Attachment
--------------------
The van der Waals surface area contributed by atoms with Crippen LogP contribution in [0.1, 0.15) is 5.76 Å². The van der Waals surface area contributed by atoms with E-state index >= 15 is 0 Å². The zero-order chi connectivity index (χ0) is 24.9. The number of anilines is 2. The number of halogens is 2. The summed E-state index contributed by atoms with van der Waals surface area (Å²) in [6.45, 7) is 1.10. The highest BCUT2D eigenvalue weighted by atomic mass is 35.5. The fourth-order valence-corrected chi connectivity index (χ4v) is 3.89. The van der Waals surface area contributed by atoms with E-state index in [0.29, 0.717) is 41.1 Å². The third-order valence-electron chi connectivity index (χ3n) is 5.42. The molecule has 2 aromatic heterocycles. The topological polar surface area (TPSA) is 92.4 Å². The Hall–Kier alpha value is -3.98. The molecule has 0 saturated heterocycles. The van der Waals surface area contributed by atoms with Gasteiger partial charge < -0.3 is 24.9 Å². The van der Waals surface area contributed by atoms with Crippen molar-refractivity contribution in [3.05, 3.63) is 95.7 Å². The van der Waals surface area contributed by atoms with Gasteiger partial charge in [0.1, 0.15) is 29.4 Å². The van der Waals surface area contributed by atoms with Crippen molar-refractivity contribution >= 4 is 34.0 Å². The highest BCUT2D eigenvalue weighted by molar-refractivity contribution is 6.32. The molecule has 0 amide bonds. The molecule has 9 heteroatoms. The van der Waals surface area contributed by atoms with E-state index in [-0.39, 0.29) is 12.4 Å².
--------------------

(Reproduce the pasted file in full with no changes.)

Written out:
The van der Waals surface area contributed by atoms with Crippen LogP contribution in [0.1, 0.15) is 5.76 Å². The van der Waals surface area contributed by atoms with E-state index >= 15 is 0 Å². The zero-order chi connectivity index (χ0) is 24.9. The number of anilines is 2. The number of halogens is 2. The summed E-state index contributed by atoms with van der Waals surface area (Å²) in [6.45, 7) is 1.10. The highest BCUT2D eigenvalue weighted by atomic mass is 35.5. The fourth-order valence-corrected chi connectivity index (χ4v) is 3.89. The van der Waals surface area contributed by atoms with E-state index in [0.29, 0.717) is 41.1 Å². The third-order valence-electron chi connectivity index (χ3n) is 5.42. The molecule has 2 aromatic heterocycles. The topological polar surface area (TPSA) is 92.4 Å². The Hall–Kier alpha value is -3.98. The molecule has 0 saturated heterocycles. The van der Waals surface area contributed by atoms with Gasteiger partial charge < -0.3 is 24.9 Å². The van der Waals surface area contributed by atoms with Crippen molar-refractivity contribution in [3.05, 3.63) is 95.7 Å². The van der Waals surface area contributed by atoms with Gasteiger partial charge in [0.1, 0.15) is 29.4 Å². The van der Waals surface area contributed by atoms with Crippen molar-refractivity contribution >= 4 is 34.0 Å². The highest BCUT2D eigenvalue weighted by molar-refractivity contribution is 6.32. The molecule has 0 amide bonds. The molecule has 9 heteroatoms. The van der Waals surface area contributed by atoms with E-state index in [-0.39, 0.29) is 12.4 Å².